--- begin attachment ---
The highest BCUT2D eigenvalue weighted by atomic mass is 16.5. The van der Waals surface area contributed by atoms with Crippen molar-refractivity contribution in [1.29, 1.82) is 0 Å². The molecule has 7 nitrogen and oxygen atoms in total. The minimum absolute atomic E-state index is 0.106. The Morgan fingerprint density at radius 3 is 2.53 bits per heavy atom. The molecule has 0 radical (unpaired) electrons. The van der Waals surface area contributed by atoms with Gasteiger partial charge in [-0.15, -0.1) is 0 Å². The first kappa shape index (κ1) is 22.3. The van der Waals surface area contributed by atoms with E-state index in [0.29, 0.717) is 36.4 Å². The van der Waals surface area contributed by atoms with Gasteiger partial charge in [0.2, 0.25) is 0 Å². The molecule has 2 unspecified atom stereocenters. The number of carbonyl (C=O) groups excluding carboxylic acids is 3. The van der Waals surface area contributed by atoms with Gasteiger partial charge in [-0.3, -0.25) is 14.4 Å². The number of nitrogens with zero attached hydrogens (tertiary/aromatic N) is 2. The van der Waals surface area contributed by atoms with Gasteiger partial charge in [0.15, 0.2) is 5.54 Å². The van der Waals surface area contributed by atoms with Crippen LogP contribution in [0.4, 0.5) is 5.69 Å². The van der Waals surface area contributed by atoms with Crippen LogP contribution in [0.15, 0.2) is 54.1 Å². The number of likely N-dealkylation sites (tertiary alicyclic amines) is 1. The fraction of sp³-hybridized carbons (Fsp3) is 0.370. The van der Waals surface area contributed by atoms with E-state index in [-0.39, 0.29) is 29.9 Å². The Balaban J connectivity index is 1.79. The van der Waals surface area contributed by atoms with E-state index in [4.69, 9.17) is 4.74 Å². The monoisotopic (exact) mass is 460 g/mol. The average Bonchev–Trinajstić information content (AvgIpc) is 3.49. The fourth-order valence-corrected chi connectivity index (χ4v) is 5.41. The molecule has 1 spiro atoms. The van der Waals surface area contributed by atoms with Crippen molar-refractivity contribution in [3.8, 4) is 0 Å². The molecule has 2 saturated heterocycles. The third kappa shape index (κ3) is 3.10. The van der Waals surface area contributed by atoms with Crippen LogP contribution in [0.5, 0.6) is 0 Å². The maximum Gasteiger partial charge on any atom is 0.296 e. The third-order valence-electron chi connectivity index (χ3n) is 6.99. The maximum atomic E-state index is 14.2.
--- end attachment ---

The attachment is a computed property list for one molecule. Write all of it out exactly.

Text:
The highest BCUT2D eigenvalue weighted by atomic mass is 16.5. The van der Waals surface area contributed by atoms with Crippen molar-refractivity contribution in [1.29, 1.82) is 0 Å². The molecule has 7 nitrogen and oxygen atoms in total. The minimum absolute atomic E-state index is 0.106. The Morgan fingerprint density at radius 3 is 2.53 bits per heavy atom. The molecule has 0 radical (unpaired) electrons. The van der Waals surface area contributed by atoms with Gasteiger partial charge in [-0.15, -0.1) is 0 Å². The first kappa shape index (κ1) is 22.3. The van der Waals surface area contributed by atoms with E-state index in [0.29, 0.717) is 36.4 Å². The van der Waals surface area contributed by atoms with Gasteiger partial charge in [0.2, 0.25) is 0 Å². The molecule has 2 unspecified atom stereocenters. The number of carbonyl (C=O) groups excluding carboxylic acids is 3. The van der Waals surface area contributed by atoms with Gasteiger partial charge in [-0.3, -0.25) is 14.4 Å². The number of nitrogens with zero attached hydrogens (tertiary/aromatic N) is 2. The van der Waals surface area contributed by atoms with Gasteiger partial charge in [0.15, 0.2) is 5.54 Å². The van der Waals surface area contributed by atoms with Crippen LogP contribution in [0.4, 0.5) is 5.69 Å². The van der Waals surface area contributed by atoms with Crippen LogP contribution in [0.15, 0.2) is 54.1 Å². The number of likely N-dealkylation sites (tertiary alicyclic amines) is 1. The fraction of sp³-hybridized carbons (Fsp3) is 0.370. The van der Waals surface area contributed by atoms with E-state index in [-0.39, 0.29) is 29.9 Å². The Balaban J connectivity index is 1.79. The van der Waals surface area contributed by atoms with E-state index in [4.69, 9.17) is 4.74 Å². The monoisotopic (exact) mass is 460 g/mol. The average Bonchev–Trinajstić information content (AvgIpc) is 3.49. The fourth-order valence-corrected chi connectivity index (χ4v) is 5.41. The molecule has 1 spiro atoms. The van der Waals surface area contributed by atoms with Crippen molar-refractivity contribution in [3.8, 4) is 0 Å². The molecule has 2 saturated heterocycles. The third kappa shape index (κ3) is 3.10. The van der Waals surface area contributed by atoms with Crippen LogP contribution in [0.5, 0.6) is 0 Å². The maximum Gasteiger partial charge on any atom is 0.296 e. The third-order valence-electron chi connectivity index (χ3n) is 6.99. The maximum atomic E-state index is 14.2.